Forward Navy Maintainers Cutting Down on Repair Time on Littoral Combat Ships

April 19, 2017 4:48 PM - Updated: April 21, 2017 1:13 PM
USS Coronado (LCS-4) moors pierside in Langkawi, Malaysia during the Langkawi International Maritime and Aerospace Exhibition 2017 on March 25, 2017. US Navy Photo

KUALA LUMPUR, Malaysia — The U.S Navy’s Commander Logistics Group Western Pacific/Task Force 73 has reorganized the process for dealing with maintenance incidents for Littoral Combat Ships deployed to the Indo-Asia-Pacific, reducing turn-around time for such incidents from 15 days to four days, Rear Adm. Don Gabrielson told USNI News.

He said one of the purposes of the current rotational deployment of USS Coronado (LCS-4) was to prepare for multiple Littoral Combat Ships deployed through Singapore and in other locations and there was a growing need to ensure an effective and efficient maintenance program in the forward operating environment. Gabrielson said when Coronado arrived in Singapore, a comprehensive examination of the process and procedures for handling unexpected engineering casualties was undertaken. The examination revealed that based on past deployments, it took an average of 15 days to correct maintenance casualties.

He added, “our team got together and first of all looked at the operational requirements. We then asked ourselves how good do we need to be in order to maximize our ability to meet those requirements. We needed to have confidence that we could correct most propulsion casualty incidents within four days to ensure we can meet LCS operational schedules down the line”.

Gabrielson said the examination required a collaborative effort by the entire LCS enterprise, from the maintenance and support process comprised of a mix of navy, civilian and government contracted personnel along with original equipment manufacturers, to reduce the 15 day turnaround time for correcting maintenance casualties to an average of four days. Gabrielson said these efficiencies are applicable to wherever Coronado and future Littoral Combat Ships are deployed in the region and not just in Singapore. He also added that some of the conclusions that were reached included the relocation of personnel, support assets and spare part stocks to better support the operation of rotationally deployed Littoral Combat Ships in the region.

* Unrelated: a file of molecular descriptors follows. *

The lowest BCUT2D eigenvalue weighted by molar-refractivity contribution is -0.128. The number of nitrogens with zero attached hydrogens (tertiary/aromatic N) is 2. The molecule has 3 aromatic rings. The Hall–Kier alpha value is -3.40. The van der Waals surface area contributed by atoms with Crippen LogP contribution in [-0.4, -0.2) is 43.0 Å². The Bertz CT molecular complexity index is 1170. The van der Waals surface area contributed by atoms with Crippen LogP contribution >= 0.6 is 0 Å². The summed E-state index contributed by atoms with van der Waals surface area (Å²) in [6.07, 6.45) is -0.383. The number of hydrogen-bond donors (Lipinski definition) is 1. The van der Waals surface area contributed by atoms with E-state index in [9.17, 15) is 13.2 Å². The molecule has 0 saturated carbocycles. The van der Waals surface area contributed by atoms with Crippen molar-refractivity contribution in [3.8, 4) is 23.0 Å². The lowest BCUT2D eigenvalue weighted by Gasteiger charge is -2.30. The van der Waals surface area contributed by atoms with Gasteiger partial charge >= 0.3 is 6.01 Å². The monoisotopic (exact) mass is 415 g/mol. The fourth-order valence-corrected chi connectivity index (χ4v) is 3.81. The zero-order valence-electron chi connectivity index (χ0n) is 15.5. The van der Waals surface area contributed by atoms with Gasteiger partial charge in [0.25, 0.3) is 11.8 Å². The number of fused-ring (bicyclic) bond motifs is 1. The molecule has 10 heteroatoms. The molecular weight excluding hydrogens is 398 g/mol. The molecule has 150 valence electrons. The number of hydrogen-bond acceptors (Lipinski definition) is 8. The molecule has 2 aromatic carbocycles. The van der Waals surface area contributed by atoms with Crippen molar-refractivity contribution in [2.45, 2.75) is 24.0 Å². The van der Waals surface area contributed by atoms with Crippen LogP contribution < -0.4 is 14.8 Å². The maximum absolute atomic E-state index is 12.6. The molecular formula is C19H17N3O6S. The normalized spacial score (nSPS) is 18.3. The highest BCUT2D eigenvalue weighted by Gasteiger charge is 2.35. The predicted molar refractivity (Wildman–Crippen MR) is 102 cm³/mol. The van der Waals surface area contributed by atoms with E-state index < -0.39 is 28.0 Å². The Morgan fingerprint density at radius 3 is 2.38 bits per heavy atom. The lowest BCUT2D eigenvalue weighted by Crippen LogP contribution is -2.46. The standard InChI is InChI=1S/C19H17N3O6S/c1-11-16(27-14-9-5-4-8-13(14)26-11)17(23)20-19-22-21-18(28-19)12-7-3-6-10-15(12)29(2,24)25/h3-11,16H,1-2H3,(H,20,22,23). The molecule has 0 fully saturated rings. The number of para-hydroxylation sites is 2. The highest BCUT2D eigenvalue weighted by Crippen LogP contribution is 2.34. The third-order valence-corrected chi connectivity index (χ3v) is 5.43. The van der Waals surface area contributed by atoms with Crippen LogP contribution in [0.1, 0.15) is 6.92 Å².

Coronado will be one of the U.S ships participating in an exercise code-named Pacific Griffin with the Republic of Singapore Navy, which will take place in Guam in August. “We’re still finalizing the details on that, but it will be a high-end exercise which will involve live-firing,” Gabrielson said.

The Navy is also examining increased aviation capability for rotationally deployed Littoral Combat Ships, an over the horizon missile capability and additional systems to increase the Littoral Combat Ship lethality for sea control missions to maximize the potential of the platform.

In regard to the future presence of multiple Littoral Combat Ships to the region, Gabrielson said his team was ready and prepared to support these deployments.

“We’re in a good place with the work that has been done, the lessons learned and the avocation of those lessons, such as the 15 to four turnaround for casualty repair, and we’ll continue to do more to conduct preventive maintenance on these ships and seek ways to maximize efficiency and effectiveness in how we support them. We’re ready and excited to welcome multiple LCS to the region and put them to work, and there’s no shortage of meaningful work for these ships.”

Dzirhan Mahadzir

Dzirhan Mahadzir

Dzirhan Mahadzir is a freelance defense journalist and analyst based in Kuala Lumpur Malaysia. Among the publications he has written for and currently writes for since 1998 includes Defence Review Asia, Jane’s Defence Weekly, Navy International, International Defence Review, Asian Defence Journal, Defence Helicopter, Asian Military Review and the Asia-Pacific Defence Reporter.

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